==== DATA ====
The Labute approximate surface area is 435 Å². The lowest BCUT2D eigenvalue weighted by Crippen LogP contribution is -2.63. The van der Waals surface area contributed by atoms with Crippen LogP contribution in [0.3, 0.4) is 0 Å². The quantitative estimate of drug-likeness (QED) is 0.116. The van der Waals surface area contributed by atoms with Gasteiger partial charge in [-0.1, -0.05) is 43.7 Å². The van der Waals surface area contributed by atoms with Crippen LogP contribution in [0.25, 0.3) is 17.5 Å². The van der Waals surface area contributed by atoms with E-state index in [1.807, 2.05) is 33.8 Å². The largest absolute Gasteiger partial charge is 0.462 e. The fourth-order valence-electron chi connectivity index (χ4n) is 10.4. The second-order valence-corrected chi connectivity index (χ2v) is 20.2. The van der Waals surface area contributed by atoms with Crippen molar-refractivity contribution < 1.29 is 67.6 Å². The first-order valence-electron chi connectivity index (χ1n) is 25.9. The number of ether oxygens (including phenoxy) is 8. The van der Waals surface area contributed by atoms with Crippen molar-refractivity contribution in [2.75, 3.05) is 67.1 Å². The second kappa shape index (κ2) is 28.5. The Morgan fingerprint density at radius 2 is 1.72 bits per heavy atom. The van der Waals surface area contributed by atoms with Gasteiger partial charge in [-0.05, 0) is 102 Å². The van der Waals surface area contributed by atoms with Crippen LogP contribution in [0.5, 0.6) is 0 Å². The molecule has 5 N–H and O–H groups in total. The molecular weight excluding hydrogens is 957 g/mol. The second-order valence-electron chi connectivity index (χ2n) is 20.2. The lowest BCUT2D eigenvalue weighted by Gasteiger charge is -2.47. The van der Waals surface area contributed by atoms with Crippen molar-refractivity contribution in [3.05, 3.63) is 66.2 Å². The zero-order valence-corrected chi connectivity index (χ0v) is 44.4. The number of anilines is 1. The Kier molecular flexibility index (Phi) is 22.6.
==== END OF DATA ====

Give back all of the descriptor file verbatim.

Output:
The Labute approximate surface area is 435 Å². The lowest BCUT2D eigenvalue weighted by Crippen LogP contribution is -2.63. The van der Waals surface area contributed by atoms with Crippen LogP contribution in [0.3, 0.4) is 0 Å². The quantitative estimate of drug-likeness (QED) is 0.116. The van der Waals surface area contributed by atoms with Gasteiger partial charge in [-0.1, -0.05) is 43.7 Å². The van der Waals surface area contributed by atoms with Crippen LogP contribution in [0.25, 0.3) is 17.5 Å². The van der Waals surface area contributed by atoms with E-state index in [1.807, 2.05) is 33.8 Å². The largest absolute Gasteiger partial charge is 0.462 e. The fourth-order valence-electron chi connectivity index (χ4n) is 10.4. The second-order valence-corrected chi connectivity index (χ2v) is 20.2. The van der Waals surface area contributed by atoms with Crippen molar-refractivity contribution < 1.29 is 67.6 Å². The first-order valence-electron chi connectivity index (χ1n) is 25.9. The number of ether oxygens (including phenoxy) is 8. The van der Waals surface area contributed by atoms with Crippen molar-refractivity contribution in [2.75, 3.05) is 67.1 Å². The second kappa shape index (κ2) is 28.5. The Morgan fingerprint density at radius 2 is 1.72 bits per heavy atom. The van der Waals surface area contributed by atoms with Gasteiger partial charge in [-0.05, 0) is 102 Å². The van der Waals surface area contributed by atoms with Crippen LogP contribution in [0.5, 0.6) is 0 Å². The molecule has 5 N–H and O–H groups in total. The molecular weight excluding hydrogens is 957 g/mol. The second-order valence-electron chi connectivity index (χ2n) is 20.2. The lowest BCUT2D eigenvalue weighted by Gasteiger charge is -2.47. The van der Waals surface area contributed by atoms with Crippen molar-refractivity contribution in [3.05, 3.63) is 66.2 Å². The zero-order valence-corrected chi connectivity index (χ0v) is 44.4. The number of anilines is 1. The Kier molecular flexibility index (Phi) is 22.6.